The cost of electricity generated by new renewable power projects once again declined for projects commissioned during 2017, continuing a trend that has been underway for years. These findings were presented by the International Renewable Energy Agency (IRENA) in its report ‘Renewable Power Generation Costs in 2017‘.
“In 2017, as deployment of renewable power generation technologies accelerated, there has been a relentless improvement in their competitiveness,” the report said.
The report was compiled with the help of IRENA’s renewable cost database, which contains the data for around 15,000 utility-scale projects. It also took into account a separate database of auction results and other competitive procurement processes for around 7,000 projects.
The report also found that the results of recent renewable power auctions indicate that cost reductions are on track to continue to the year 2020 and beyond.
The three primary reasons given for this declining trend were; better technology, competitive procurement, and a large base of experienced, internationally active project developers.
Electricity generated by renewables globally will soon be consistently cheaper than energy derived from fossil fuels. By 2020, all of the renewable power generation technologies that are now in commercial use will fall within same cost range as fossil fuel-fired generation, with most at the lower end or even undercutting fossil fuels, the report predicts.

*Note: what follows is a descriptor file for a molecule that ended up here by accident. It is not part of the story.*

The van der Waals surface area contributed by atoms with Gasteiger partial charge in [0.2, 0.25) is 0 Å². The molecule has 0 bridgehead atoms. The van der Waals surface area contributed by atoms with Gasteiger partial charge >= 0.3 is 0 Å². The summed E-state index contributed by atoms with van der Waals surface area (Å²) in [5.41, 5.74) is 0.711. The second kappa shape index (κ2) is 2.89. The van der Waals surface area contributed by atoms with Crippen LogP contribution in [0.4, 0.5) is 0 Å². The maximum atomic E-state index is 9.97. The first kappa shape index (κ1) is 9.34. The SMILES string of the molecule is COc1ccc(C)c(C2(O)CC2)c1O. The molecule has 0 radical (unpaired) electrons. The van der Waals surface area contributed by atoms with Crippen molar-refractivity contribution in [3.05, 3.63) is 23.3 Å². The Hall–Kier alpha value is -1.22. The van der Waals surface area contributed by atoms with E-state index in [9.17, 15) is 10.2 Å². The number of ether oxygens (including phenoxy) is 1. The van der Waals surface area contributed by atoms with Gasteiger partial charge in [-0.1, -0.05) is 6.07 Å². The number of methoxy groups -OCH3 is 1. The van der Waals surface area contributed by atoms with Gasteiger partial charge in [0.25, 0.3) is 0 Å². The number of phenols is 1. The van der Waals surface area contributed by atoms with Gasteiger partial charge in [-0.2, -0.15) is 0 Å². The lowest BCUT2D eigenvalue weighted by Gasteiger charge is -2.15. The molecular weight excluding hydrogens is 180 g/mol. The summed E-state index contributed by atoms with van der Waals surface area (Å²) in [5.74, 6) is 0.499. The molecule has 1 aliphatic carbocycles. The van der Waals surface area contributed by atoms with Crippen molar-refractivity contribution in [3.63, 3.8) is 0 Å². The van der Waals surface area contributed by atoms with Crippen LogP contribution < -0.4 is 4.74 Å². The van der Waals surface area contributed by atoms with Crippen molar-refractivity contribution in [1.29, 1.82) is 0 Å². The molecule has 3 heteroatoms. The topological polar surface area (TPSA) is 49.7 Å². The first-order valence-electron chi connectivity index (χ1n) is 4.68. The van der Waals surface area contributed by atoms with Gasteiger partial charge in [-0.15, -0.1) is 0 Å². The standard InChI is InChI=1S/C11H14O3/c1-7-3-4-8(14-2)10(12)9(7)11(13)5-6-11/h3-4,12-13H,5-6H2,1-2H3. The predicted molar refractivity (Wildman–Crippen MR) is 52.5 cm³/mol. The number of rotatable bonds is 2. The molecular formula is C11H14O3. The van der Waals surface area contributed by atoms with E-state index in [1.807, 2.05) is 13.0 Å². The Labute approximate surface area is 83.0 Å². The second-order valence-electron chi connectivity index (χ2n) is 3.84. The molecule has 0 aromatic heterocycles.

The IREDA report also highlights that by the year 2019, the best onshore wind and solar PV projects will be delivering electricity for $0.03/kWh or less, which is considerably lower than the current cost.
Recent auction results signal that offshore wind and concentrating solar power projects commissioned between 2020-22 will have costs that range from $0.06-0.10/kWh, the report adds.
Recent auctions held in India also lend support to the findings in the IREDA report. Both solar and wind tariffs have been undergoing a steep decline over the past year.
In December 2017, Mercom reported that wind power tariffs dropped to a record-low level of ₹2.43 (~$0.038)/kWh quoted in the Gujarat Urja Vikas Nigam Ltd. (GUVNL) 500 MW auction.
In May 2017, Mercom also reported on a steep decline is solar tariffs. In the 500 MW Bhadla Phase-III Solar Park auction, ACME quoted a tariff of ₹2.44 (~$0.037)/kWh, which was almost 6.9 percent lower than the previous low tariff quoted in the Bhadla Phase-IV Solar Park auction of ₹2.62 (~$0.0405)/kWh. In the next 250 MW Bhadla Solar Park auction held in December 2017, Azure Power won a bid to develop 200 MW by quoting a low tariff of ₹2.48 (~$0.0388)/kWh.
Image credit: Wikimedia Commons
Ankita is an editor at MercomIndia.com where she writes and edits clean energy news stories and features. With years of experience in the news business, Ankita has a nose for news and an eye for detail. Prior to Mercom, Ankita was associated with The Times of India as a copy editor for the organization’s digital news desk. She holds a Bachelor’s degree in Psychology from Delhi University and a Postgraduate Diploma in journalism. More articles from Ankita Rajeshwari.